YouTube today warned its creator community that video removals may increase during the COVID-19 pandemic. The company said its systems today rely on a combination of technology followed by human review. But the current health crisis is leading to reduced in-office staffing in certain sites, which means automated systems will be removing some YouTube content without human review.
Today, YouTube utilizes machine learning technology to flag potentially harmful content, which is then sent to human moderators for review. But because of the measures YouTube is taking to protect staff, it's planning to rely more on technology than on people in the weeks ahead.
"We have teams at YouTube, as well as partner companies, that help us support and protect the YouTube community—from people who respond to user and creator questions, to reviewers who evaluate videos for possible policy violations," YouTube explained in its announcement. "These teams and companies are staffed by thousands of people dedicated to helping users and creators. As the coronavirus response evolves, we are taking the steps needed to prioritize the well-being of our employees, our extended workforce, and the communities where they live, including reducing in-office staffing in certain sites."
YouTube says allowing its technology to remove some content without human review will allow it to work more quickly to take down potential violations and keep the ecosystem protected.
However, automated technology is not perfect. Many videos will likely be impacted by this shift away from human moderation. And videos may be removed even though their content wasn't actually against YouTube policy. In those cases, video creators are being asked to appeal the decision, which will allow YouTube's remaining moderators to take a look at the video in question and make a decision.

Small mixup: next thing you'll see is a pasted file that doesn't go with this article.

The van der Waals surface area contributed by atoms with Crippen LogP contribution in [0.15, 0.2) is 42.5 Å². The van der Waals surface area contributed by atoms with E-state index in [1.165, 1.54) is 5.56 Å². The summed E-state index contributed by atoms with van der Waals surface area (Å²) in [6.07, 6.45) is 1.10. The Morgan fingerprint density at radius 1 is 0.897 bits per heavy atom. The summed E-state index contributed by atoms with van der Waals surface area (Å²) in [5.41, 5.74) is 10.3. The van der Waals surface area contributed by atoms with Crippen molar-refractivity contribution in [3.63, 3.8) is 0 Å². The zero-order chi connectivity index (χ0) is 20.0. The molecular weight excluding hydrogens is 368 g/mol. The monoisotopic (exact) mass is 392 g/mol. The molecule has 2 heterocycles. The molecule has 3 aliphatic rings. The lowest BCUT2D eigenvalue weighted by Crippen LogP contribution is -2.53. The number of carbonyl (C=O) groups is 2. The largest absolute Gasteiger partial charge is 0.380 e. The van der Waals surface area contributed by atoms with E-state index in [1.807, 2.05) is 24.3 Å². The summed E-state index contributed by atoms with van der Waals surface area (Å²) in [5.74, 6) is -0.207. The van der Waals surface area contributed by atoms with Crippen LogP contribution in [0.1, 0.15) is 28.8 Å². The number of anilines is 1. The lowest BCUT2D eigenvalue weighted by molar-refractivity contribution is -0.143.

Because of these complications, YouTube informs creators they won't be punished with strikes except in cases where YouTube has "high confidence" that the video content was in violation.
In addition, the company says it will also be more careful about which content gets promoted, including live streams. Some unreviewed content may not be available in search, on the homepage or in recommendations, either.
YouTube last week had said it would allow creators to monetize their videos about the novel coronavirus. Previously, those videos were a part of its advertising guidelines' policy that prevented monetization of videos about "sensitive events" -- like mass shootings, natural disasters or, until now, health crises. YouTube's original policy was written to protect advertisers from having their brands next to exploitative videos that were capitalizing on some sort of human tragedy for views. But YouTube CEO Susan Wojcicki said the company chose to re-open monetization on coronavirus videos because the topic was now an important part of everyday conversation -- not a short-term event of a significant magnitude.
Today's news, however, may put a damper on the creator community's interest in making videos about the COVID-19 pandemic in the hopes of gaining more views for their channel. Creators will likely worry about their videos being suppressed by YouTube's algorithms or even mistakenly removed. And videos may be stuck in a lengthier-than-usual appeals process, given the reduced staffing.
YouTube additionally warned other areas of its business could also be affected going forward, including YouTube user and creator support and reviews, applications for the YouTube Partner Program and even responses on social media channels.
It advised creators to watch the YouTube help center for further changes to the service.
"We recognize this may be a disruption for users and creators, but know this is the right thing to do for the people who work to keep YouTube safe and for the broader community. We appreciate everyone’s patience as we take these steps during this challenging time," said YouTube.